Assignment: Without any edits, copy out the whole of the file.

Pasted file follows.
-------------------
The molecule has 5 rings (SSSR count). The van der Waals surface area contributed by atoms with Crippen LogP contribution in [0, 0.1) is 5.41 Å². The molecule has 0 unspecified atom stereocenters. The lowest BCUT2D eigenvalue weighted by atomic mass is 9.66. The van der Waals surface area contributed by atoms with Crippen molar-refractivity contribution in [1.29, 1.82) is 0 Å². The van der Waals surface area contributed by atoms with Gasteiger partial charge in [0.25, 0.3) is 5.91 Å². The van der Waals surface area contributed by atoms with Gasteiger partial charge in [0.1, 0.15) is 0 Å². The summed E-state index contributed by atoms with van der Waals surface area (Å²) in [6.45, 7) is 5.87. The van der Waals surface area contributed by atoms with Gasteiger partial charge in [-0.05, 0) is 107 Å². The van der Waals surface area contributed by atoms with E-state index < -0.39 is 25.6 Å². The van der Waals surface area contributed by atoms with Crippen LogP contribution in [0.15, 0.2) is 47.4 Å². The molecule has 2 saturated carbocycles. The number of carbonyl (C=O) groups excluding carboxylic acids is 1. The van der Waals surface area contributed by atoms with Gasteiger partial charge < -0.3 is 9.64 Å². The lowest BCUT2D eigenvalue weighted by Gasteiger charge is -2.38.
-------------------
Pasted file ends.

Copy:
The molecule has 5 rings (SSSR count). The van der Waals surface area contributed by atoms with Crippen LogP contribution in [0, 0.1) is 5.41 Å². The molecule has 0 unspecified atom stereocenters. The lowest BCUT2D eigenvalue weighted by atomic mass is 9.66. The van der Waals surface area contributed by atoms with Crippen molar-refractivity contribution in [1.29, 1.82) is 0 Å². The van der Waals surface area contributed by atoms with Gasteiger partial charge in [0.25, 0.3) is 5.91 Å². The van der Waals surface area contributed by atoms with Gasteiger partial charge in [0.1, 0.15) is 0 Å². The summed E-state index contributed by atoms with van der Waals surface area (Å²) in [6.45, 7) is 5.87. The van der Waals surface area contributed by atoms with Gasteiger partial charge in [-0.05, 0) is 107 Å². The van der Waals surface area contributed by atoms with E-state index < -0.39 is 25.6 Å². The van der Waals surface area contributed by atoms with Crippen LogP contribution in [0.15, 0.2) is 47.4 Å². The molecule has 2 saturated carbocycles. The number of carbonyl (C=O) groups excluding carboxylic acids is 1. The van der Waals surface area contributed by atoms with Gasteiger partial charge < -0.3 is 9.64 Å². The lowest BCUT2D eigenvalue weighted by Gasteiger charge is -2.38.